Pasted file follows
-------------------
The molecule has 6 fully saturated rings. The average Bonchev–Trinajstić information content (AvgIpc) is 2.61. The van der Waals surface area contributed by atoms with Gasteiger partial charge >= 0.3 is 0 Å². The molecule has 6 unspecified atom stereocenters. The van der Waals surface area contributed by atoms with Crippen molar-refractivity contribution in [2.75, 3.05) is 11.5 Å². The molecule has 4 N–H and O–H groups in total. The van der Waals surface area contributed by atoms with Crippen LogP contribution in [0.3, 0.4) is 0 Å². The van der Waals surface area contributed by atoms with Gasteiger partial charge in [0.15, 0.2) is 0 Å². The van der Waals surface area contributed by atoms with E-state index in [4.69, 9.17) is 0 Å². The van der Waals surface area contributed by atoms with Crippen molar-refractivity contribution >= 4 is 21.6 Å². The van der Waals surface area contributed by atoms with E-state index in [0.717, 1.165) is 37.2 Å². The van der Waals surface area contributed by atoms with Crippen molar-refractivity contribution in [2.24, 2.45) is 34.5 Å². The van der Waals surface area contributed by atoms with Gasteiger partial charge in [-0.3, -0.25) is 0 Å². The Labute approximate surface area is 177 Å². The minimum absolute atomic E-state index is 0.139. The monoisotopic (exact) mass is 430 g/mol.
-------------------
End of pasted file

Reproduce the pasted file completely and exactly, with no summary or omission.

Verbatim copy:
The molecule has 6 fully saturated rings. The average Bonchev–Trinajstić information content (AvgIpc) is 2.61. The van der Waals surface area contributed by atoms with Gasteiger partial charge >= 0.3 is 0 Å². The molecule has 6 unspecified atom stereocenters. The van der Waals surface area contributed by atoms with Crippen molar-refractivity contribution in [2.75, 3.05) is 11.5 Å². The molecule has 4 N–H and O–H groups in total. The van der Waals surface area contributed by atoms with Crippen LogP contribution in [0.3, 0.4) is 0 Å². The van der Waals surface area contributed by atoms with Gasteiger partial charge in [0.15, 0.2) is 0 Å². The van der Waals surface area contributed by atoms with E-state index in [4.69, 9.17) is 0 Å². The van der Waals surface area contributed by atoms with Crippen molar-refractivity contribution >= 4 is 21.6 Å². The van der Waals surface area contributed by atoms with E-state index in [0.717, 1.165) is 37.2 Å². The van der Waals surface area contributed by atoms with Crippen molar-refractivity contribution in [2.24, 2.45) is 34.5 Å². The van der Waals surface area contributed by atoms with Gasteiger partial charge in [-0.3, -0.25) is 0 Å². The Labute approximate surface area is 177 Å². The minimum absolute atomic E-state index is 0.139. The monoisotopic (exact) mass is 430 g/mol.